By JOE BEL BRUNO Staff Reporter
Randy Vataha is well aware of L.A.’s star-crossed relationship with professional football.
And he’s undeterred by it.
The former New England Patriots wide receiver is planning to launch a spring football league next March with a team in L.A.
Vataha and partner Bob Caporale, who run the sports consulting firm Game Plan Inc. in Boston, are negotiating with Pasadena city officials to play 10 home games a year in the Rose Bowl.
“I know what everyone is thinking here comes another ‘here today, gone tomorrow’ spring football league,” Vataha said. “(But) this is going to be different, and we’re not going to repeat the mistakes of the past.”
The blueprint for the proposed All-American Football League is to have teams in 12 of the top 25 television markets, each wholly owned by the league and funded centrally as a means of controlling costs.
Costs also will be controlled by placing strict limits on player salaries, and by soliciting sponsors to provide some of the equipment and supplies needed by the league.
Vataha said the All-American league has private investors lined up to pitch in half of the $80 million they’ll need to start operations.
Credit Suisse First Boston Inc. is on board to advise on further financing options, as well as a possible public stock sale, he said.
A spokeswoman for the investment banking firm confirmed they were working with new league.
But will L.A. which lost both the NFL Raiders and Rams to other cities accept a minor-league alternative?
Former Rams kicker Danny Villanueva, who wants to get a franchise for a National Football League expansion team in Los Angeles, remains skeptical.
“I’m just not convinced about the prospects of that league in Los Angeles,” said Villanueva, chairman of the Century City investment firm of Bastion Capital. “Los Angeles is not an easy city at best, as the Rams and the Raiders found out. Fans demand a competitive product on the field, and they aren’t going to suffer through a loser very long.”
Los Angeles has not been kind to new pro football franchises. Los Angeles has been home to at least seven professional teams none of which are left.
– The Rams moved to Los Angeles from Cleveland in 1946. They then jumpd to Anaheim Stadium in 1980, before moving to St. Louis in 1994.
– The Raiders played in L.A. from 1982 to 1994, then moved back the next year to Oakland because improvements to the Coliseum were never made.
– The Dons started in 1946 as one of the original eight teams in the All-American Football Conference. They played four seasons in the Coliseum, but failed to survive because the organization spent too much money on players.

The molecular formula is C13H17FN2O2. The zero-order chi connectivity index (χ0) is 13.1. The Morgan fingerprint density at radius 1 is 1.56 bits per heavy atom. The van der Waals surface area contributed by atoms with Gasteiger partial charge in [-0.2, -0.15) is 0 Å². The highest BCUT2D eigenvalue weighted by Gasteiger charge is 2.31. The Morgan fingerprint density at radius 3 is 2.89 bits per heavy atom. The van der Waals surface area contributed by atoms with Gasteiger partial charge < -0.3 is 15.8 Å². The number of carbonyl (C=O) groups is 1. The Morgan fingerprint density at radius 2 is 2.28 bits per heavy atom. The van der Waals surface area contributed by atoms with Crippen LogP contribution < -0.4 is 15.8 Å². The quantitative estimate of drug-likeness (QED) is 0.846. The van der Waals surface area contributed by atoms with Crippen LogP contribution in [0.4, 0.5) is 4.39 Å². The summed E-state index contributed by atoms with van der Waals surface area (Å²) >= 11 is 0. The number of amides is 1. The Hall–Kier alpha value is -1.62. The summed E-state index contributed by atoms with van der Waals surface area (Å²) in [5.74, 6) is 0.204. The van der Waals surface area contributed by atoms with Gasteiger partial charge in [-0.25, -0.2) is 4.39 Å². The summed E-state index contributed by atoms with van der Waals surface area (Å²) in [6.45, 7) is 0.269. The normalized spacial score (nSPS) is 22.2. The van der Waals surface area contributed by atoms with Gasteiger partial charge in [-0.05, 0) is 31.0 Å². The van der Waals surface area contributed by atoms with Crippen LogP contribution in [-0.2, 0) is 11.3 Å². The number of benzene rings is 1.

– The Chargers started in 1960 as one of the eight original members of the American Football League. They played one season before mostly empty seats at the Coliseum before moving south, and later joining the NFL.
– The Southern California Sun was one of the original 12 World Football League teams in 1974. But, after playing one full season in Anaheim Stadium, the team and league folded after 12 games.
– The United States Football League fronted the L.A. Express in town from 1982 to 1985. The team played at the Coliseum to moderate success, but ultimately suffered when it began signing players to big-money contracts.
– The Los Angeles Cobras, the city’s first indoor football team, played their first and only season at the Sports Arena in 1988.
AAFL backers have made a point to distance themselves from the short-lived USFL, which ultimately imploded when team owners spent more money on player talent out of proportion to the league’s popularity.
In addition, $35 million will be equally divided to pay for salaries among the teams which will be located in Boston, New York, Los Angeles, Chicago, Miami, Tampa Bay, Houston, Philadelphia, Detroit, Atlanta, Dallas, and San Francisco.
Vataha’s research indicates that about two-thirds of L.A. residents enjoy watching football and about two-thirds of that segment would like to watch an alternative league in the spring.
“I certainly wouldn’t throw water on it,” said David Simon, president of the Los Angeles Sports Council.
“I think recent history proves that any new sport has to be given a shot for success,” he added, noting that the L.A. Galaxy professional soccer team surprised skeptics last year with its relatively high attendance figures.
At the same time, Simon said drawing fans to football games in the spring has always been a tough proposition.
Vataha contends that football-starved Angelenos would support a new L.A. team, and projects about 19,000 fans to attend games.
David Jacobs, the Rose Bowl’s general manager, said Pasadena needs to make about $300,000 annually for the venture to be worth it.
“Clearly, we’re not going to cut them an NFL-like deal,” said Jacobs. “We’re willing to work with them because there’s a lot of start-up costs. We’re trying to be fair, but we need to generate a profit.”